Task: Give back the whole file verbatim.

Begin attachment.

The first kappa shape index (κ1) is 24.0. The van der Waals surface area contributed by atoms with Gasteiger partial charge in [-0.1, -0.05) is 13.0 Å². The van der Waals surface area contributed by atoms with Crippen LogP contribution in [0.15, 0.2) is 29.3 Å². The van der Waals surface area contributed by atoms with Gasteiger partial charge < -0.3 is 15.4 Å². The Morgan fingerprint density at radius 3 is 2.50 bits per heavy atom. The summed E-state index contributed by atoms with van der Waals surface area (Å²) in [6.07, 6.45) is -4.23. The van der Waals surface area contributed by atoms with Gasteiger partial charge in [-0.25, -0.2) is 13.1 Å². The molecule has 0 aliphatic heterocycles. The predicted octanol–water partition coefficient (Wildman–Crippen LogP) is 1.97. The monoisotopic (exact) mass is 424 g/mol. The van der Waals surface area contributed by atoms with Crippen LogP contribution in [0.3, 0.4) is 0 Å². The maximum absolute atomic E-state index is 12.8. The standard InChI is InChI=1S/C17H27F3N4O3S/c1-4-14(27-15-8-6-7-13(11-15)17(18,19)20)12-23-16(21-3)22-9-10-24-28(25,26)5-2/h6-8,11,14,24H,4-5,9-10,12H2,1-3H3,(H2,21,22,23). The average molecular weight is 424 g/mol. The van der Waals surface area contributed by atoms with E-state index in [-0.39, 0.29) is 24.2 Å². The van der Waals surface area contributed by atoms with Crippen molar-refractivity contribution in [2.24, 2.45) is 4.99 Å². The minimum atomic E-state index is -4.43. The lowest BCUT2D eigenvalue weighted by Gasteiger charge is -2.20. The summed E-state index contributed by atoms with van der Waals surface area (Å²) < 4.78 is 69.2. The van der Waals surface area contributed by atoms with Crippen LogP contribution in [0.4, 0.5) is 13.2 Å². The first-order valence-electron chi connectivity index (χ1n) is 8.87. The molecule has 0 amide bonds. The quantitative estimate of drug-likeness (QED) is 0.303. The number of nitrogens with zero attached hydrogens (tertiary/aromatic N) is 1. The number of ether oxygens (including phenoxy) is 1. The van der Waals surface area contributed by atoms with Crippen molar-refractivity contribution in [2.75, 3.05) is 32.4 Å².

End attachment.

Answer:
The first kappa shape index (κ1) is 24.0. The van der Waals surface area contributed by atoms with Gasteiger partial charge in [-0.1, -0.05) is 13.0 Å². The van der Waals surface area contributed by atoms with Crippen LogP contribution in [0.15, 0.2) is 29.3 Å². The van der Waals surface area contributed by atoms with Gasteiger partial charge < -0.3 is 15.4 Å². The Morgan fingerprint density at radius 3 is 2.50 bits per heavy atom. The summed E-state index contributed by atoms with van der Waals surface area (Å²) in [6.07, 6.45) is -4.23. The van der Waals surface area contributed by atoms with Gasteiger partial charge in [-0.25, -0.2) is 13.1 Å². The molecule has 0 aliphatic heterocycles. The predicted octanol–water partition coefficient (Wildman–Crippen LogP) is 1.97. The monoisotopic (exact) mass is 424 g/mol. The van der Waals surface area contributed by atoms with Crippen LogP contribution in [0.3, 0.4) is 0 Å². The maximum absolute atomic E-state index is 12.8. The standard InChI is InChI=1S/C17H27F3N4O3S/c1-4-14(27-15-8-6-7-13(11-15)17(18,19)20)12-23-16(21-3)22-9-10-24-28(25,26)5-2/h6-8,11,14,24H,4-5,9-10,12H2,1-3H3,(H2,21,22,23). The average molecular weight is 424 g/mol. The van der Waals surface area contributed by atoms with E-state index in [-0.39, 0.29) is 24.2 Å². The van der Waals surface area contributed by atoms with Crippen molar-refractivity contribution in [2.24, 2.45) is 4.99 Å². The minimum atomic E-state index is -4.43. The lowest BCUT2D eigenvalue weighted by Gasteiger charge is -2.20. The summed E-state index contributed by atoms with van der Waals surface area (Å²) < 4.78 is 69.2. The van der Waals surface area contributed by atoms with Crippen LogP contribution in [0.4, 0.5) is 13.2 Å². The first-order valence-electron chi connectivity index (χ1n) is 8.87. The molecule has 0 amide bonds. The quantitative estimate of drug-likeness (QED) is 0.303. The number of nitrogens with zero attached hydrogens (tertiary/aromatic N) is 1. The number of ether oxygens (including phenoxy) is 1. The van der Waals surface area contributed by atoms with Crippen molar-refractivity contribution in [2.75, 3.05) is 32.4 Å².